Mac OS X 10.3 ‘Panther’ will not be a 64-bit operating system

“Mac OS X 10.3, aka Panther, will not be a 64-bit operating system, despite running on a 64-bit processor, the PowerPC 970 aka the G5,” Tony Smith reports for The Register. “Instead, the next major release of the Mac operating system will be a hybrid, much like version 10.2.7, codenamed ‘Smeagol’, which Apple has running on its pre-production Power Mac G5 machines and with which it will almost certainly ship production units.”

Smith continues, “Smeagol is a 32-bit operating system, though certain libraries and other elements have been recoded to allow applications – and the OS itself – to make use of the 64-bit addressing and datapaths, sources close to Apple said. For example, that’s how the Power Mac G5 is able to support at least 8GB of memory, double the 32-bit limit of 4GB. Panther will adopt the same approach.”

“The bottom line is that it may be some time before Mac OS X goes truly 64-bit, and if it happens anywhere in the product line, it’s most likely to be within the Xserve server line. It is not yet known whether the Server version of Panther will be offered in a 64-bit form,” Smith reports.

Full article here.


  1. Who lets all of these people write uninformed articles and ..well, the replies are rarely any better.

    The article makes ASSUMPTIONS about Mac OS based solely upon the PC 790 spec sheet.

    There is no way to know what percentage of Panther will take advantage of the 64-bit architecture .

    Then, as they build an assumption upon a previous assumption, they forecast that once Apple goes all 64-bit OS that “It’s a classic industry conundrum: balancing the need to pull users forward to gain the benefit of new or more advanced technology with the damage that can be done by forcing an unwilling migration.”

    Regardless of major revisions in Mac OS, they never leave the old aps in the dark. I see no reason why the new 64-bit OS can’t translate the 32-bit code before feeding it to the CPU. If a person can emulate a Pentium 4 on a Mac (sometimes with better performance than the original), having an OS continue to run older aps is not much of a hurdle.

    The author(s) are obviously viewing this impending transition through Microsoft/Intel glasses and history. These IT Chicken Littles are simply drumming up false reasons for people to stay with their buggy Microsoft servers.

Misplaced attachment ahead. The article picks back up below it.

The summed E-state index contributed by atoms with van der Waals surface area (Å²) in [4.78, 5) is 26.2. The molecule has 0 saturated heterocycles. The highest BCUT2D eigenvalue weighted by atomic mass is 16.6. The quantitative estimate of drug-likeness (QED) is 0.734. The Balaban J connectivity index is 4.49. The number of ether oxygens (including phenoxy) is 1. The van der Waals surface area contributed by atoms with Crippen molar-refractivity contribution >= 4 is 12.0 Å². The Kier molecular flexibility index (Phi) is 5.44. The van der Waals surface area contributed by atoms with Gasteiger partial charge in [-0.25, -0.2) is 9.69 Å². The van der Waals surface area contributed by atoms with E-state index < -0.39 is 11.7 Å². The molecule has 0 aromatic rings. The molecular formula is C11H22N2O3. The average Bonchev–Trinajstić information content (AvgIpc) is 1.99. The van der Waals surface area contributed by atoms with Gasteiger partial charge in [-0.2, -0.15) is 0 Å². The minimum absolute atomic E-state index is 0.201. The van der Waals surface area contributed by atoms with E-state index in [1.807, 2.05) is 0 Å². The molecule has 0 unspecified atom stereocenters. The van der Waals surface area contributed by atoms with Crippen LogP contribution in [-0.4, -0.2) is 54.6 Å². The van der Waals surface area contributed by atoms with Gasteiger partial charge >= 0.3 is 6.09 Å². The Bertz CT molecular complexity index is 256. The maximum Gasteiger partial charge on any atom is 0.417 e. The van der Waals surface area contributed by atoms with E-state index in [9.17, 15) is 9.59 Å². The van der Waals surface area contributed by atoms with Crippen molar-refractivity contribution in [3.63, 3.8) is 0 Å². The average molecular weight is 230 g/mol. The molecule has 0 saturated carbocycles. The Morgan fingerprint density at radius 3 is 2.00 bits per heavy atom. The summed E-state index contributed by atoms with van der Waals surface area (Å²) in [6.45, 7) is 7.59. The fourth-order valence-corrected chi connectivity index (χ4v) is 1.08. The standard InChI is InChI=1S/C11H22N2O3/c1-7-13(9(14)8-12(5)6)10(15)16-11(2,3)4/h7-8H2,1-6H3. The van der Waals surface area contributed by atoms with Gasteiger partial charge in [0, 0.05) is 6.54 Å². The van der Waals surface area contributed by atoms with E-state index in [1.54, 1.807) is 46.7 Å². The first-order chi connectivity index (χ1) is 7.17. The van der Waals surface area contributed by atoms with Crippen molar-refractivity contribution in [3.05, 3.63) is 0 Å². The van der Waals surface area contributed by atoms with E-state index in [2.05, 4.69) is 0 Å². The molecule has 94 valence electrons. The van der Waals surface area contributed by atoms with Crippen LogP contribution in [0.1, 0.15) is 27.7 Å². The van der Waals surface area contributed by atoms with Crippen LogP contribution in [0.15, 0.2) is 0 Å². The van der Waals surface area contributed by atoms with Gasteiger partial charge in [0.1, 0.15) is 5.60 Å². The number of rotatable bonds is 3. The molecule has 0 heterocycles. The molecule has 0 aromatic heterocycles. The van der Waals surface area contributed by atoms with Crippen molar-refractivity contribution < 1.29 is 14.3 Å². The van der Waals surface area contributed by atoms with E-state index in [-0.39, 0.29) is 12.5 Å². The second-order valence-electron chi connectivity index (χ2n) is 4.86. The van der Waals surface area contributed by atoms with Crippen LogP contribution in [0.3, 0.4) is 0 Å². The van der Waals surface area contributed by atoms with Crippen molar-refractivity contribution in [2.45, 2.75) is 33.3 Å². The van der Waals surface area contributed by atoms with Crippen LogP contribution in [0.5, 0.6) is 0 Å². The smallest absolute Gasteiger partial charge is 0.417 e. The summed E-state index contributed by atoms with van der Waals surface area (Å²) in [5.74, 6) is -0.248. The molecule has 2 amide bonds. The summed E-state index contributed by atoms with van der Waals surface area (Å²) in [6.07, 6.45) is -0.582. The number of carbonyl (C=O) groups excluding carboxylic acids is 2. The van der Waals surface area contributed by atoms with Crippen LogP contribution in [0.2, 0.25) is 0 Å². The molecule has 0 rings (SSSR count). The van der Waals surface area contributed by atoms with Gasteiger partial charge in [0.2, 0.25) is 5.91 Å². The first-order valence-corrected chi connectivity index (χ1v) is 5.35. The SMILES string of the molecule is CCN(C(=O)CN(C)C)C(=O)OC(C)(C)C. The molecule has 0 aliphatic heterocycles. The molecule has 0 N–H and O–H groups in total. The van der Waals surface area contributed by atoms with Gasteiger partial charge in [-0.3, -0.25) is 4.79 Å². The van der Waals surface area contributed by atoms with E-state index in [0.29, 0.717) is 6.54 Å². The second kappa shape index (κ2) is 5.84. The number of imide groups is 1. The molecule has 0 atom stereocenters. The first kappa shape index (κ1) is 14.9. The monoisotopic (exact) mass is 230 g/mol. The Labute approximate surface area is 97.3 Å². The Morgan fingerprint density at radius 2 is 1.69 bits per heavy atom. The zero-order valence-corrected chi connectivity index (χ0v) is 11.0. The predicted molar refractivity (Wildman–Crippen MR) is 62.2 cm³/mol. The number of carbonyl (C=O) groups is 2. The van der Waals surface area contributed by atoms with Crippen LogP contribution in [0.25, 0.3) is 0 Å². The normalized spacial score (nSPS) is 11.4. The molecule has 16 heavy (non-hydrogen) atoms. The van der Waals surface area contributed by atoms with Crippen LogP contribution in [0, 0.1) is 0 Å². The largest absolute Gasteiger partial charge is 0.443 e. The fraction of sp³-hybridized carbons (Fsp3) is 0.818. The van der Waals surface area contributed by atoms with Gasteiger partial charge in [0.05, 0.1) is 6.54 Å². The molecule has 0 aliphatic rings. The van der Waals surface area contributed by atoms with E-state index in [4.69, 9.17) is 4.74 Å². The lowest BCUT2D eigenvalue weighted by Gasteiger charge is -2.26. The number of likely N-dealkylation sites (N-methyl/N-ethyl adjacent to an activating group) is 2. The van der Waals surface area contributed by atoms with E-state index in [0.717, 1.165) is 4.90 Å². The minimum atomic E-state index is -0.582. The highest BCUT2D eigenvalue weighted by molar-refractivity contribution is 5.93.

2. Yeah, shock horror, Mac OS X Panther won’t be completely 64 bit. Yes, this is pretty much fact. I heard it from an Apple rep during a presentation to system administrators.

    Some applications just don’t need 64 bit. I won’t ever see anything near 4294967296�. Let alone 18446744073709551616�. So it doesn’t make sense if you make a 64 bit financial application for home users. The investment in making it 64 bit, would better go to making it faster or something like that.

    Talking about speed. The PPC970 runs 32 bit code at native speeds. No emulation or “switches”. A completely 64 bit OS won’t be faster than a 64/32 bit OS on the PPC970. More so, the overhead would slow it down.

    But, Panther will allow you to have 64 bit applications running on it, and some libraries will be optimised for 64 bit operation (math libraries being a good example).

    The speed increase normal users will get, comes from the huge bandwidth increase (the 1GHz bus, serial ata, dual channel ddr ram, agp 8x). Not from the 64 bitness of the processor.

  3. The Register is usually better than this. The whole article about Panther is based upon assumptions made about the 970 chip.

    Additionally a pure error was made: “The PowerPC architecture was always defined as a 64-bit environment – 32-bit operation was defined as a sub-set of that environment.” This statement is false. The initial PowerPC was a 32 bit chip with the design explicitly being able to go to 64 bit at some time in the future.

    The PowerPC was derived from a combination of IBM’s first single chip version of its first POWER chip set (Performace Optimized With Enhanced RISC was originally a 5-7 chip set, depending on the version) combined with the best parts of Motorola’s 88000 chip set. The POWER chip had the compute capabilities, some very nice throughput features and was a 32 bit chip with a 48 bit address space. The 88000 was a poor attempt at a 32 bit RISC engine from Motorola, but it had an extensible internal bus, i.e., it was designed from the beginning to allow functional units to be added to the core (e.g., a graphics processing unit).

    The initial PowerPC (the 601) was supposedly the best of both chips. It was designed as a 32 bit processor, but with the inherent, designed-in capability to go to 64 bits at some time in the future.

    Because the PowerPC was designed from the beginning with the ability to add functional units things like AltiVec could be added without completely redesigning it. Because the PowerPC was designed with the ability to go to 64 bit things like the 970 are possible without completely redesigning it. (Though I might argue the 970 is more POWER like than PowerPC like.)

    From day one the PowerPC was designed to have a great longevity. Hopefully, IBM will fulfill that and we will see a 980 within a year or so and a 990 within a year or so after that!

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